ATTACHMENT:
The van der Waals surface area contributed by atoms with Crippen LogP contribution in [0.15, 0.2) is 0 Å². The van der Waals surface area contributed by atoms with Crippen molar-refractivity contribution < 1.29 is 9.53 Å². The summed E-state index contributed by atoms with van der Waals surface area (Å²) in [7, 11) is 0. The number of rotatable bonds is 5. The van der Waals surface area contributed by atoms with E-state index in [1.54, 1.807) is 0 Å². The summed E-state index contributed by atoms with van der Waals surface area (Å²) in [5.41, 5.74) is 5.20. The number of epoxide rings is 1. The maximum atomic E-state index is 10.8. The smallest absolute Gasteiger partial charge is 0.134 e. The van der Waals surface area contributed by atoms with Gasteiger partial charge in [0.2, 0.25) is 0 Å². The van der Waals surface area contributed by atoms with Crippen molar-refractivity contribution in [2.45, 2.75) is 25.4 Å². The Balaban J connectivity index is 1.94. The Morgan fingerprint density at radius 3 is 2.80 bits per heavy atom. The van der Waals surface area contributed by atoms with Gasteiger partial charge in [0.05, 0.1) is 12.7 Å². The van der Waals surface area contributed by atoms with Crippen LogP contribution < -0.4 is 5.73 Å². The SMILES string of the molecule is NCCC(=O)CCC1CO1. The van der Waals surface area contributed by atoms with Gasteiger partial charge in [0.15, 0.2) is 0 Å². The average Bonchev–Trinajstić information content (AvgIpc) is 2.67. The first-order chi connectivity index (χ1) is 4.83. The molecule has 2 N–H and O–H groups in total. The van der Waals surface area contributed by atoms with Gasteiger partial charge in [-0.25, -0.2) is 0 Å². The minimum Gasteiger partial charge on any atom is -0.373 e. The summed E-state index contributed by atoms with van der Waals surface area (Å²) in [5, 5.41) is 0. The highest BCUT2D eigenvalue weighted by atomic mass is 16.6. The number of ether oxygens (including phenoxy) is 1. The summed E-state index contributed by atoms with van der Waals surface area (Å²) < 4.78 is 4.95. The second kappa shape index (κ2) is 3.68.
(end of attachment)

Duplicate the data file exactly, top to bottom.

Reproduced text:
The van der Waals surface area contributed by atoms with Crippen LogP contribution in [0.15, 0.2) is 0 Å². The van der Waals surface area contributed by atoms with Crippen molar-refractivity contribution < 1.29 is 9.53 Å². The summed E-state index contributed by atoms with van der Waals surface area (Å²) in [7, 11) is 0. The number of rotatable bonds is 5. The van der Waals surface area contributed by atoms with E-state index in [1.54, 1.807) is 0 Å². The summed E-state index contributed by atoms with van der Waals surface area (Å²) in [5.41, 5.74) is 5.20. The number of epoxide rings is 1. The maximum atomic E-state index is 10.8. The smallest absolute Gasteiger partial charge is 0.134 e. The van der Waals surface area contributed by atoms with Gasteiger partial charge in [0.2, 0.25) is 0 Å². The van der Waals surface area contributed by atoms with Crippen molar-refractivity contribution in [2.45, 2.75) is 25.4 Å². The Balaban J connectivity index is 1.94. The Morgan fingerprint density at radius 3 is 2.80 bits per heavy atom. The van der Waals surface area contributed by atoms with Gasteiger partial charge in [0.05, 0.1) is 12.7 Å². The van der Waals surface area contributed by atoms with Crippen LogP contribution < -0.4 is 5.73 Å². The SMILES string of the molecule is NCCC(=O)CCC1CO1. The van der Waals surface area contributed by atoms with Gasteiger partial charge in [0.15, 0.2) is 0 Å². The average Bonchev–Trinajstić information content (AvgIpc) is 2.67. The first-order chi connectivity index (χ1) is 4.83. The molecule has 2 N–H and O–H groups in total. The van der Waals surface area contributed by atoms with Gasteiger partial charge in [-0.25, -0.2) is 0 Å². The minimum Gasteiger partial charge on any atom is -0.373 e. The summed E-state index contributed by atoms with van der Waals surface area (Å²) in [5, 5.41) is 0. The highest BCUT2D eigenvalue weighted by atomic mass is 16.6. The number of ether oxygens (including phenoxy) is 1. The summed E-state index contributed by atoms with van der Waals surface area (Å²) < 4.78 is 4.95. The second kappa shape index (κ2) is 3.68.